Acrow CEO Steven Boland: Great place to be as infrastructure will boom for another decade
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It’s possibly the best time to be in the civil infrastructure space right now, with billions of tax dollars pouring into public projects across Australia.
Major public works are simultaneously being conducted to build and upgrade our rail, road and utilities infrastructure – both in regional and coastal areas.
It’s all part of the Government’s 10‑year infrastructure pipeline that has seen $120 billion committed to infrastructure projects since the Coalition took power.
And the best thing about it? There’s probably going to be at least another 10 years of really solid growth.
That’s the assessment of Steven Boland, the CEO of Acrow Formwork and Construction (ASX:ACF), a leading provider of scaffolding and formworks in the country.
“We’ve got another decade of this sort of activity around civil projects,” Boland told Stockhead.
“Many people think this is going to be peaking in the next few years, but I don’t think we’re going to get that peak,” he added.
“I think it’s going to be a flatter and longer peak, and we won’t see that peak for another decade.”
Most of the $17.9 billion Budget allocated by the Treasurer this year has gone to projects in the east coast of the country.
In NSW, $3.6 billion has been granted to upgrade the Sydney to Newcastle rail line, which also includes a faster Tuggerah to Wyong regional line.
In Qld, more than $2.6bn was allocated to build a new rail line from Brisbane to the Sunshine Coast, which includes an upgrade to the Brisbane – Gold Coast rail route.
In Vic, a total of $3.5 billion will be spent towards projects such as the Beveridge Interstate Freight Terminal, including the proposed connecting roads to it.
“And you’ve also got one of the biggest road projects in the country at the moment – which is the Western Distributor project in Melbourne where they’re currently building a tunnel under the West Gate Bridge,” Boland said.
“When you think about it, Brisbane, Sydney and Melbourne are all building new underground rail networks all at the same time. And that hasn’t been done for 30 or 40 years,” he added.
At the moment, around 50% of Acrow’s revenue is coming from government-funded civil infrastructure projects in those three states.
“Those are multibillion projects with huge headline numbers, but Acrow might get $20 million or $30 million worth of revenue slice from those projects,” Boland added.
Acrow has secured seven key contract wins over the past year.
Those wins include the provision of scaffolding for the Snowy Hydro 2.0 Project in NSW, and the installation of a 120-tonne Ringlock scaffold at the Olympic Dam in South Australia.
The company’s engineering prowess, however, is in the design of bespoke formworks, such as the ones used in the Western Distributor Project and Rozelle Vent Shafts.
“These formworks are not meat and potatoes, they’re very highly bespoke and engineered by our team. If we can come up with the right design, we save them a lot of money in labor and crane time,” Boland explained.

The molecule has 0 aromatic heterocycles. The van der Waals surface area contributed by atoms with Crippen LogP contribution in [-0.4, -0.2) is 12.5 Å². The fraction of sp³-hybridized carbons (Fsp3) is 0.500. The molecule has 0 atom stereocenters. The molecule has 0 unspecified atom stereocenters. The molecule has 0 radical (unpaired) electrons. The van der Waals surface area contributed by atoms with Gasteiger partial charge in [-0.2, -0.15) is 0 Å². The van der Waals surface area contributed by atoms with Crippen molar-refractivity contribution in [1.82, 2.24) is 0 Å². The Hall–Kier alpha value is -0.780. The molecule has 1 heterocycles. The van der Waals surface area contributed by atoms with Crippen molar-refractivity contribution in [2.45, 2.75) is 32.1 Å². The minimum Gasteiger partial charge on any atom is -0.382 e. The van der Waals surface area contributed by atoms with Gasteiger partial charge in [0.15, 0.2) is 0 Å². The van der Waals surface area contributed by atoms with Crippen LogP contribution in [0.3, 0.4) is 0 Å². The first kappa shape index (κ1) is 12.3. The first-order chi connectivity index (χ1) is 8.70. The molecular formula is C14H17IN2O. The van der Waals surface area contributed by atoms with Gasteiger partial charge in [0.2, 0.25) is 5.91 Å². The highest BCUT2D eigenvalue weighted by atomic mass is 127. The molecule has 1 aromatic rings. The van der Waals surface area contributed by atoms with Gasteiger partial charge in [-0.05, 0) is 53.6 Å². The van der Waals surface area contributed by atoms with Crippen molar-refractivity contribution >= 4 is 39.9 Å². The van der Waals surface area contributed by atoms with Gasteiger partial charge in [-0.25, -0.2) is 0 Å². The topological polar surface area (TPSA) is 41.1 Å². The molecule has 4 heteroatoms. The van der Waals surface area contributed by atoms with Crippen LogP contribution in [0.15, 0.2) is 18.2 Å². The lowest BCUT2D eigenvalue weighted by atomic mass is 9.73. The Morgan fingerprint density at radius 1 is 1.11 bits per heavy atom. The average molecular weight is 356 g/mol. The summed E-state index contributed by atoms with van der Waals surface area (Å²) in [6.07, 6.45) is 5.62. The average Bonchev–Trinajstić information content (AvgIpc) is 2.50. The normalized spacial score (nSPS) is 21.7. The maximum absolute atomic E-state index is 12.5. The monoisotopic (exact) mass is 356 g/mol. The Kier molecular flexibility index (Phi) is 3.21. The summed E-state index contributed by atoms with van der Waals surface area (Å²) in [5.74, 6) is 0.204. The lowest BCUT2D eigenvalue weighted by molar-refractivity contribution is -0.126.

There are also major civil projects currently happening to connect regional Australia to the digital economy.
The plan includes a $1.3 billion upgrade to the NBN fixed wireless and satellite networks for up to 1 million regional users.
It also includes an expansion of mobile coverage in regional areas, as well as projects to improve resilience to natural disasters.
“The macro environment we’re seeing is that population growth has outgrown our ability to service people with our existing transport and utilities infrastructure,” Boland said.
“And these new programs are not going to disappear even if we have a change of government at the federal or state level,” he added.
“It’s a truly a great period to be working in a business that focuses on civil infrastructure, and this will continue to play out over the next decade.”
Cimic has major projects in Sydney which include the Sydney Metro, Western Sydney Airport and the Western Harbour Tunnel. Its contract wins for the first quarter amounted to over $4 billion.
Meanwhile Boral’s major projects in Australia include the Western Sydney Airport terminals, and Tonkin Gap in Western Australia. Its total revenue for the half was $2.4 billion which includes revenue from concrete and quarries sales.
Other companies in this space include:
NRW’s business is structured into civil, mining, minerals, energy & technologies, and drill & blast, operated through group entities.
In February last year NRW acquired Primero Group – an EPC (engineering, procurement, construction) business that operates in the mineral processing, energy and non-process infrastructure market segments as a turnkey solution provider.
SRG Global is a mining services and construction group operating across the entire asset lifecycle of engineer, construct and sustain.
Earlier this month SRG signed a sale implementation deed to acquire WBHO, South Africa’s leading infrastructure contractor and the owners of Probuild, for $15.2 million.
In the telco space, infrastructure stocks to watch may include:
Ausnet owns and operates Victoria’s electrical transmission network, and distributes electricity to individual homes.
An interesting fact about Ausnet’s share register is that it’s predominantly held by foreign companies, with Singapore Power and State Grid of China topping the register list.
Swoop recently snapped up regional wireless broadband provider, Speedweb.
The $1.75 million acquisition gave Swoop access to Speedweb’s network of over 50 towers and masts that provide high speed wireless broadband in the regional areas of Gippsland and Latrobe Valley of Victoria.